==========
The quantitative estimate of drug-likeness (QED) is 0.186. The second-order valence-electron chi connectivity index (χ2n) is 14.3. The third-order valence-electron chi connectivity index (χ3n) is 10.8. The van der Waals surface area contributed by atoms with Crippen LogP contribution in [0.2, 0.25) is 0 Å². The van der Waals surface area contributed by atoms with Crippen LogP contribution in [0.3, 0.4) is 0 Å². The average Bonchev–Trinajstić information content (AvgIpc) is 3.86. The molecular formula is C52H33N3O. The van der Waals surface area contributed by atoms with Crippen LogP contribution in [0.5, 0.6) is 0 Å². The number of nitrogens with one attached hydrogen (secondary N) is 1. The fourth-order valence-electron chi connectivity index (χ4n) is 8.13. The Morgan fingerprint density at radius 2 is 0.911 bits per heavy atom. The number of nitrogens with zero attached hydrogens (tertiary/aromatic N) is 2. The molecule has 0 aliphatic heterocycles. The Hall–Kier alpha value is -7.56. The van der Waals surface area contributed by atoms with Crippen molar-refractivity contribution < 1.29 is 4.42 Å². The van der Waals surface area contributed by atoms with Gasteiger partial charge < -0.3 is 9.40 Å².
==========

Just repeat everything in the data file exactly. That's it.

The quantitative estimate of drug-likeness (QED) is 0.186. The second-order valence-electron chi connectivity index (χ2n) is 14.3. The third-order valence-electron chi connectivity index (χ3n) is 10.8. The van der Waals surface area contributed by atoms with Crippen LogP contribution in [0.2, 0.25) is 0 Å². The van der Waals surface area contributed by atoms with Crippen LogP contribution in [0.3, 0.4) is 0 Å². The average Bonchev–Trinajstić information content (AvgIpc) is 3.86. The molecular formula is C52H33N3O. The van der Waals surface area contributed by atoms with Crippen LogP contribution in [0.5, 0.6) is 0 Å². The number of nitrogens with one attached hydrogen (secondary N) is 1. The fourth-order valence-electron chi connectivity index (χ4n) is 8.13. The Morgan fingerprint density at radius 2 is 0.911 bits per heavy atom. The number of nitrogens with zero attached hydrogens (tertiary/aromatic N) is 2. The molecule has 0 aliphatic heterocycles. The Hall–Kier alpha value is -7.56. The van der Waals surface area contributed by atoms with Crippen molar-refractivity contribution < 1.29 is 4.42 Å². The van der Waals surface area contributed by atoms with Gasteiger partial charge < -0.3 is 9.40 Å².